• Age: Prostate cancer is more likely in males over 50. 60% of prostate cancer cases occur in men who are older than 65. While prostate cancer does occasionally occur in men who are younger than 40, such cases are very rare.
  • African-American descent: Prostate cancer is most common in Black Men. Males of African American descent are also more likely to experience aggressive types of prostate cancer.
  • Family history: If a blood relative experienced prostate cancer, you are more likely to develop it as well. There is also a connection between a family history of breast cancer and prostate cancer.
  • Obesity: Some studies show that those who are obese are more likely to develop prostate cancer.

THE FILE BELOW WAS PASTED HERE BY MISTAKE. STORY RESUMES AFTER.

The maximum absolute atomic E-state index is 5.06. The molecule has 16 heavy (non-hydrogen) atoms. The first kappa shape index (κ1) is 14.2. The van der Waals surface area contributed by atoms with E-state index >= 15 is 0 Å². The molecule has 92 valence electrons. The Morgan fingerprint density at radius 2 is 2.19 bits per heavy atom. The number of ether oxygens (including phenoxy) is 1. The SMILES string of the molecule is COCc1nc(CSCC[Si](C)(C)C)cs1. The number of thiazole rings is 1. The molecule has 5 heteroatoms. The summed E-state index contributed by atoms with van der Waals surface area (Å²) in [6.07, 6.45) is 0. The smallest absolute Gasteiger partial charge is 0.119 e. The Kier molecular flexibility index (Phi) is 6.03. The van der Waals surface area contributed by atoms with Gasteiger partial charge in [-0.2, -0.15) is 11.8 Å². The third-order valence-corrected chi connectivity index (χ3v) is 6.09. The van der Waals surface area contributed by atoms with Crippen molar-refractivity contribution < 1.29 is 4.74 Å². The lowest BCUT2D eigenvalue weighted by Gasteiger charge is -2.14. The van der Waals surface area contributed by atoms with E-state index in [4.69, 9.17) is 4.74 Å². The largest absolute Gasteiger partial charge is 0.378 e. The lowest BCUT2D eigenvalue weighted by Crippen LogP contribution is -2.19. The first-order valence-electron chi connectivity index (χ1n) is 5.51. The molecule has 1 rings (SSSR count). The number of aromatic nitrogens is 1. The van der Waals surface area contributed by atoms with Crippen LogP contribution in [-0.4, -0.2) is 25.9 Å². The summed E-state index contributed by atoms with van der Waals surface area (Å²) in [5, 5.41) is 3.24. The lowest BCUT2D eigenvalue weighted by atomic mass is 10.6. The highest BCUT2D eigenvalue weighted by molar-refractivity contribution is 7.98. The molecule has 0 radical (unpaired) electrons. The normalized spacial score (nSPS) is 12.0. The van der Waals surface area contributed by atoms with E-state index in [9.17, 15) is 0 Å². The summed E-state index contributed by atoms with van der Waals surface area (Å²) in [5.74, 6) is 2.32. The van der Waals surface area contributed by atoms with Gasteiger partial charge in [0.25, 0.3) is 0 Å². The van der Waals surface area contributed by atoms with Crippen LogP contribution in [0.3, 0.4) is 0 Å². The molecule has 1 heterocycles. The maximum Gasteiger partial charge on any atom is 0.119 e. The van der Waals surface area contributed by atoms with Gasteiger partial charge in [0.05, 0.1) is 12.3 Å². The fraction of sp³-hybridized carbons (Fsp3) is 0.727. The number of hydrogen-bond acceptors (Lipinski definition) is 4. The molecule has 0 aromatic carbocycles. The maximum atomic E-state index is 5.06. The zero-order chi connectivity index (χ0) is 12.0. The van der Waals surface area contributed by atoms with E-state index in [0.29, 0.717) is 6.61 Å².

• Poor diet: Some studies have shown connections between a poor diet and a higher likelihood of developing prostate cancer. The consumption of red meat and high-fat dairy products have been linked to slightly higher risks of developing prostate cancer. Generally, this is also true of men who do not eat many fruits and vegetables.
  • Smoking: Many studies have shown that smoking increases your risk of developing prostate cancer.
  • Vasectomy: Vasectomies are surgeries that are used to eliminate a man’s ability to impregnate a woman. Research is ongoing, but some studies suggest that undergoing a vasectomy may slightly increase a man’s risk of developing prostate cancer.

How to Reduce Risk of Prostate Cancer

So, given the statistics and data available, how does a man reduce risk of prostate cancer?


  • Eat less fat.
  • Eat more fish.
  • Eat less red meat.
  • Consume less dairy.
  • Eat more fruits and vegetables.
  • Derive fat from fruits and vegetables rather than meat and dairy.

Weight and Exercise

  • Maintain a regular exercise routine.